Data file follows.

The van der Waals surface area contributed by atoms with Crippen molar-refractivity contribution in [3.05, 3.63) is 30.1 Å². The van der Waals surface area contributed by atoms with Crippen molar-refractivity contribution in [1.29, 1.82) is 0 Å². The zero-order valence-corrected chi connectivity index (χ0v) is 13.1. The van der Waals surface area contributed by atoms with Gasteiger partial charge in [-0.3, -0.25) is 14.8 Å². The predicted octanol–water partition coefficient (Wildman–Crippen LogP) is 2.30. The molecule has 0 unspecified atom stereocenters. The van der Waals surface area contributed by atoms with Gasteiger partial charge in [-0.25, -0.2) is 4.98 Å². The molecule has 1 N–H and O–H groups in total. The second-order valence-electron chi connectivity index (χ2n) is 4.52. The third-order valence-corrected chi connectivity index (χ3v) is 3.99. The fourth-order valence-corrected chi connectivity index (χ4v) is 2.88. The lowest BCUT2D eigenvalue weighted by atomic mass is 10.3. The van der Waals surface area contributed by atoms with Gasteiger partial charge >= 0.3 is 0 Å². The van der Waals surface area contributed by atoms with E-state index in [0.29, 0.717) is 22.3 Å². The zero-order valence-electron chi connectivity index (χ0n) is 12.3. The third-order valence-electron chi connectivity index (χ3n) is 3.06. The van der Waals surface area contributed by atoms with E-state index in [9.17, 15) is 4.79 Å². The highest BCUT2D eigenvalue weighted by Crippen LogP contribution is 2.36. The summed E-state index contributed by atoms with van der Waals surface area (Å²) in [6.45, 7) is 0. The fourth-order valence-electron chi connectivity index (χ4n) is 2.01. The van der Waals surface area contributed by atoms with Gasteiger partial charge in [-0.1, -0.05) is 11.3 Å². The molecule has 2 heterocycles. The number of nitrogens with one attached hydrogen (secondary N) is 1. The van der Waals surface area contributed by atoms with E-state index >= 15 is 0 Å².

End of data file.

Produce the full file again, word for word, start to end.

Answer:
The van der Waals surface area contributed by atoms with Crippen molar-refractivity contribution in [3.05, 3.63) is 30.1 Å². The van der Waals surface area contributed by atoms with Crippen molar-refractivity contribution in [1.29, 1.82) is 0 Å². The zero-order valence-corrected chi connectivity index (χ0v) is 13.1. The van der Waals surface area contributed by atoms with Gasteiger partial charge in [-0.3, -0.25) is 14.8 Å². The predicted octanol–water partition coefficient (Wildman–Crippen LogP) is 2.30. The molecule has 0 unspecified atom stereocenters. The van der Waals surface area contributed by atoms with Gasteiger partial charge in [-0.25, -0.2) is 4.98 Å². The molecule has 1 N–H and O–H groups in total. The second-order valence-electron chi connectivity index (χ2n) is 4.52. The third-order valence-corrected chi connectivity index (χ3v) is 3.99. The fourth-order valence-corrected chi connectivity index (χ4v) is 2.88. The lowest BCUT2D eigenvalue weighted by atomic mass is 10.3. The van der Waals surface area contributed by atoms with Gasteiger partial charge >= 0.3 is 0 Å². The van der Waals surface area contributed by atoms with E-state index in [0.29, 0.717) is 22.3 Å². The zero-order valence-electron chi connectivity index (χ0n) is 12.3. The third-order valence-electron chi connectivity index (χ3n) is 3.06. The van der Waals surface area contributed by atoms with E-state index in [9.17, 15) is 4.79 Å². The highest BCUT2D eigenvalue weighted by Crippen LogP contribution is 2.36. The summed E-state index contributed by atoms with van der Waals surface area (Å²) in [6.45, 7) is 0. The fourth-order valence-electron chi connectivity index (χ4n) is 2.01. The van der Waals surface area contributed by atoms with Gasteiger partial charge in [-0.1, -0.05) is 11.3 Å². The molecule has 2 heterocycles. The number of nitrogens with one attached hydrogen (secondary N) is 1. The van der Waals surface area contributed by atoms with E-state index >= 15 is 0 Å².